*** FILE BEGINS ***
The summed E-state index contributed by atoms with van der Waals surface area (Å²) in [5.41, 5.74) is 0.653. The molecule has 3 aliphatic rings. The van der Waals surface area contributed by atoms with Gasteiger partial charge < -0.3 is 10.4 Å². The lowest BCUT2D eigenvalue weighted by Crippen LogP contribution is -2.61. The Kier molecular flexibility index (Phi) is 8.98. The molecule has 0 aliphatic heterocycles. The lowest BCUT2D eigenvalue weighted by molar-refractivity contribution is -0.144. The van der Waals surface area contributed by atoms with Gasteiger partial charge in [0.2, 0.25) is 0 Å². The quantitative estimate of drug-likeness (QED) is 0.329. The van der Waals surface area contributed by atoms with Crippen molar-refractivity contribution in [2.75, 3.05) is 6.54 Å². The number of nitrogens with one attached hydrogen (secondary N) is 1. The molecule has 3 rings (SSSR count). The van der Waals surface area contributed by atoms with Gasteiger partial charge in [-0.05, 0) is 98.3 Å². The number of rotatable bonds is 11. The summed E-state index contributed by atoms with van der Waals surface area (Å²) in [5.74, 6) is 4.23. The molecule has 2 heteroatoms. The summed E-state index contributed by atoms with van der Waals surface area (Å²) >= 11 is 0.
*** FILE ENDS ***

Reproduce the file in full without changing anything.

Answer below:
The summed E-state index contributed by atoms with van der Waals surface area (Å²) in [5.41, 5.74) is 0.653. The molecule has 3 aliphatic rings. The van der Waals surface area contributed by atoms with Gasteiger partial charge < -0.3 is 10.4 Å². The lowest BCUT2D eigenvalue weighted by Crippen LogP contribution is -2.61. The Kier molecular flexibility index (Phi) is 8.98. The molecule has 0 aliphatic heterocycles. The lowest BCUT2D eigenvalue weighted by molar-refractivity contribution is -0.144. The van der Waals surface area contributed by atoms with Gasteiger partial charge in [0.2, 0.25) is 0 Å². The quantitative estimate of drug-likeness (QED) is 0.329. The van der Waals surface area contributed by atoms with Crippen molar-refractivity contribution in [2.75, 3.05) is 6.54 Å². The number of nitrogens with one attached hydrogen (secondary N) is 1. The molecule has 3 rings (SSSR count). The van der Waals surface area contributed by atoms with Gasteiger partial charge in [-0.05, 0) is 98.3 Å². The number of rotatable bonds is 11. The summed E-state index contributed by atoms with van der Waals surface area (Å²) in [5.74, 6) is 4.23. The molecule has 2 heteroatoms. The summed E-state index contributed by atoms with van der Waals surface area (Å²) >= 11 is 0.